Overview of fibromyalgia – Fibromyalgia is a syndrome characterized by widespread musculoskeletal pain and is accompanied by fatigue, sleep disturbances, cognitive disturbances.
There is repeated nerve stimulation caused by an increase in levels of certain chemicals in the brain that signal pain (neurotransmitters).
Symptoms of fibromyalgia –
- Musculoskeletal pain – There is widespread musculoskeletal pain. Typically, at least six sites are involved in people with fibromyalgia, which may include the head, the chest, each arm, the abdomen, each leg, the upper back and spine, and the lower back and spine (including the buttocks).
- Sleep disturbances – People with fibromyalgia have difficulty getting enough sleep. People with fibromyalgia wake up frequently during the early morning and have difficulty getting back to sleep.
- cognitive disturbances – The cognitive disturbances in fibromyalgia are often referred to as “fibro fog.” The ability to focus, pay attention and concentrate on mental tasks may be impaired.
- Headache – Migraine and muscular type of headaches are common in people with fibromyalgia.
- There may be tingling, burning, numbness or creeping or crawling sensations, especially in both arms and both legs.
Causes of fibromyalgia –
- Fibromyalgia tends to run in families.
- Physical trauma or psychological stress may trigger fibromyalgia.
- Infections may trigger or aggravate fibromyalgia.
Complications of fibromyalgia –
Diagnostic criteria for fibromyalgia –
According to the 2010 American College of Rheumatology (ACR) preliminary diagnostic criteria for fibromyalgia, if the following three conditions are met:
- Widespread pain index (WPI) >7 and symptom severity (SS) scale >5 or WPI 3 to 6 and SS scale >9
- Symptoms have been present for at least three months
- There is no other disorder that would explain the patient’s symptoms
The WPI is a measure of the number of painful body regions from a defined list of 19 areas.
The SS score includes an estimate of the degree of fatigue, cognitive symptoms, waking unrefreshed, and the number of somatic symptoms (symptoms experienced in the body) in general.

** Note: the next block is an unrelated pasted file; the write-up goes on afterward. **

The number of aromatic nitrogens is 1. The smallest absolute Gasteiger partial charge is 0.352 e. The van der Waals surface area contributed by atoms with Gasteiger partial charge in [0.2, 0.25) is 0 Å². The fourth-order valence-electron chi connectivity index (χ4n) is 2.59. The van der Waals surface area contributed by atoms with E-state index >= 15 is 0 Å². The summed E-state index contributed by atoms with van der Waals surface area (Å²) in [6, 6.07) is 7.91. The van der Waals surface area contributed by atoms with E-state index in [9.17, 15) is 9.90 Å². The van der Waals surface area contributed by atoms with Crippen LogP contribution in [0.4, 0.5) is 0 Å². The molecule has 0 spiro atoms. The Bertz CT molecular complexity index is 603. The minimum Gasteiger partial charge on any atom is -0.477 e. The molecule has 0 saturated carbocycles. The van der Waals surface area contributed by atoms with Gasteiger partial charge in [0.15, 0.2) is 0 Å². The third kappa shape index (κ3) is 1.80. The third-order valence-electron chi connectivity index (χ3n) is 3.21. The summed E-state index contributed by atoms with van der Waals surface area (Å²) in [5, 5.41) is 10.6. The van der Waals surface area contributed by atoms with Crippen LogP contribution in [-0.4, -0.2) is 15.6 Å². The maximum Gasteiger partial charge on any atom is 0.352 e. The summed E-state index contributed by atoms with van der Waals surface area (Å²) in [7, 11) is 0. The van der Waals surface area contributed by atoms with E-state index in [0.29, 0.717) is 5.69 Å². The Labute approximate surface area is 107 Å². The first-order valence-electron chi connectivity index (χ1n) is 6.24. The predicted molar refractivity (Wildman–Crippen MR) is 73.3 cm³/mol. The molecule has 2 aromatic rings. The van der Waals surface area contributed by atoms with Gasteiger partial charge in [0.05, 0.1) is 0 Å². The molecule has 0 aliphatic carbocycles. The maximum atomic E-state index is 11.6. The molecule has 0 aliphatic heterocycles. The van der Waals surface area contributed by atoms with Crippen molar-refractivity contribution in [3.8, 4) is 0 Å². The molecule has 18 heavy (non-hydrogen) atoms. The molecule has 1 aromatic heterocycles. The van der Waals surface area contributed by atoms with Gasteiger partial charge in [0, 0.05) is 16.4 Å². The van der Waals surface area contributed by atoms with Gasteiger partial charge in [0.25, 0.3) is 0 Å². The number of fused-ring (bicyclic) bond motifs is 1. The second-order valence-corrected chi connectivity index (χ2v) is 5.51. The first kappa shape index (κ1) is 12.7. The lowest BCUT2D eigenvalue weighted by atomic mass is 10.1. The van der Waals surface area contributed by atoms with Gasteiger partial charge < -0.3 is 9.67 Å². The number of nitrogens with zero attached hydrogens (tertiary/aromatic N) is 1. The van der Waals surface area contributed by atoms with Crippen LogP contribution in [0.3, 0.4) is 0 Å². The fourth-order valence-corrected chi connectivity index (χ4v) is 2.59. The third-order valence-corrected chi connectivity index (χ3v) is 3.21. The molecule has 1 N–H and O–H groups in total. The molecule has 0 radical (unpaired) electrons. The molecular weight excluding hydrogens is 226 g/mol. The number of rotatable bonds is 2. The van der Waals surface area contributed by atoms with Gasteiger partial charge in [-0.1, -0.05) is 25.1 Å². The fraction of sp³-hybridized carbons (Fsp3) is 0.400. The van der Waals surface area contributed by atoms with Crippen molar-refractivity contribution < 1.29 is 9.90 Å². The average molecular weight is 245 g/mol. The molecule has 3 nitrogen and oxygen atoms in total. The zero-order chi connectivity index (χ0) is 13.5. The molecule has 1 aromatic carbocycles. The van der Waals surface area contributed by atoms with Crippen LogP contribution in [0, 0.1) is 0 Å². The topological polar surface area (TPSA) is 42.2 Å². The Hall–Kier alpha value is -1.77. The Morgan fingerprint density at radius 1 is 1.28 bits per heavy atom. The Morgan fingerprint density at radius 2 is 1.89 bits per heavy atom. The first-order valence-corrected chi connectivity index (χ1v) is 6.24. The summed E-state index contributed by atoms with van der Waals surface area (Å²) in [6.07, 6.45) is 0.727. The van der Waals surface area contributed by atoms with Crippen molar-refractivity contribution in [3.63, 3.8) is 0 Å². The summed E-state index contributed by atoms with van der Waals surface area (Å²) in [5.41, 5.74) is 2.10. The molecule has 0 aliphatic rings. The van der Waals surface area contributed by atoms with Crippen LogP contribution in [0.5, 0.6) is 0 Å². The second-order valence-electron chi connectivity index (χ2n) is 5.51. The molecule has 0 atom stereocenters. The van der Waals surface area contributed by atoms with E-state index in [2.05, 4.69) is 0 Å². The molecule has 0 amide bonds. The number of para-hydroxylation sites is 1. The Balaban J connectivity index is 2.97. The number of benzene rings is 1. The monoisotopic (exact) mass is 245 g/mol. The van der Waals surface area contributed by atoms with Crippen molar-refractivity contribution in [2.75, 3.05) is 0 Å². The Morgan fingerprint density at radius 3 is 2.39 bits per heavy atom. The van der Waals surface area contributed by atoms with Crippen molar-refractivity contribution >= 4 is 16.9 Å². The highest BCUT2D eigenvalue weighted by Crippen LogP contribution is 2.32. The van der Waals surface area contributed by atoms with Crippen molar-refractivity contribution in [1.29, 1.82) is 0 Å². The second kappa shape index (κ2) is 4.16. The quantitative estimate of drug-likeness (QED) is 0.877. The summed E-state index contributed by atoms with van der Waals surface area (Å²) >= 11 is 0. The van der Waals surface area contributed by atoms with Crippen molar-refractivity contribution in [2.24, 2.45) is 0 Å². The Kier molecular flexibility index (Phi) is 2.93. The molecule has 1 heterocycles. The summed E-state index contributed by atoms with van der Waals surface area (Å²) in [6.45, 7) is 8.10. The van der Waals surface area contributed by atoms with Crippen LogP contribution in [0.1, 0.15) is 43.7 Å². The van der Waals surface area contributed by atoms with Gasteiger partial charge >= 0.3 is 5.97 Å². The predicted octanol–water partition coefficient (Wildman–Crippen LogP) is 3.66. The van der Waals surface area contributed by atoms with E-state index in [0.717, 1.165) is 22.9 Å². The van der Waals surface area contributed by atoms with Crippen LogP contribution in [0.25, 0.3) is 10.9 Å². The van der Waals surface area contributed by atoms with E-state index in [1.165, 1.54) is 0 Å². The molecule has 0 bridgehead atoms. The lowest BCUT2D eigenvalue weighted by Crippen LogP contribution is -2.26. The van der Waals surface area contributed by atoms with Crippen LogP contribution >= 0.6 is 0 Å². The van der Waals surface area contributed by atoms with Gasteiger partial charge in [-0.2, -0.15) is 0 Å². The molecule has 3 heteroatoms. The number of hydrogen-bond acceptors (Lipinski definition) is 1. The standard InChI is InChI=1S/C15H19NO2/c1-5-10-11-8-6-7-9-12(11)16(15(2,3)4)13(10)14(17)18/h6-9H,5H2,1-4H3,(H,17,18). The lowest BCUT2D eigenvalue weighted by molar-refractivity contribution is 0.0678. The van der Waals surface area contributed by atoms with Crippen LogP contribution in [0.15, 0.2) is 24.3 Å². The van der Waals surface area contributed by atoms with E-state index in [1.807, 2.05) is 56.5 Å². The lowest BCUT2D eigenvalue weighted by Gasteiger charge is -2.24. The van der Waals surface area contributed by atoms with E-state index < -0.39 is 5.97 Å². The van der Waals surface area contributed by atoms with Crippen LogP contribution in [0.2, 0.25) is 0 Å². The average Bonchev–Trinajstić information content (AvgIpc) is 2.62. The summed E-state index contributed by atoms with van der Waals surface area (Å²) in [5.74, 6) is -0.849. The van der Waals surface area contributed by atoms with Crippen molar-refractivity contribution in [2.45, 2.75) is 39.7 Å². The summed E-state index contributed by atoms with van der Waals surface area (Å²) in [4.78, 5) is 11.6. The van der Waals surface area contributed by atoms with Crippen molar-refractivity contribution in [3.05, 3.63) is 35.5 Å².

Diagnosis of fibromyalgia –
The diagnosis is based on the subjective symptoms and ruling out other conditions that could have caused these symptoms.
The tests that may be done are complete blood count, erythrocyte sedimentation rate, C reactive protein levels. In selected people, muscle enzymes and thyroid testing are done.
Management of fibromyalgia –
Lifestyle management –
- Reduce stress by stress management techniques, such as deep-breathing exercises or meditation.
- Practice good sleeping habits such as going to bed and getting up at the same time each day.
- Follow an exercise program such as biking, swimming, walking. A physical therapist or your doctor can develop a pain exercise program for you.
- Eat healthy food and limit your caffeine intake.
- Engage in activities that you find enjoyable and fulfilling.
- Talk to your doctor about complementary and alternative therapies for pain and stress management such as acupuncture, massage therapy, yoga, and tai chi.
- Physical therapy, occupational therapy, counseling are different therapies that can help reduce the effect fibromyalgia has on your body. Talk to your doctor about these therapies.
Medications- Medications that are used are pain killers such as acetaminophen, ibuprofen, naproxen; antidepressants such as duloxetine, milnacipran, amitriptyline; anti-seizure medications such as gabapentin, pregabalin.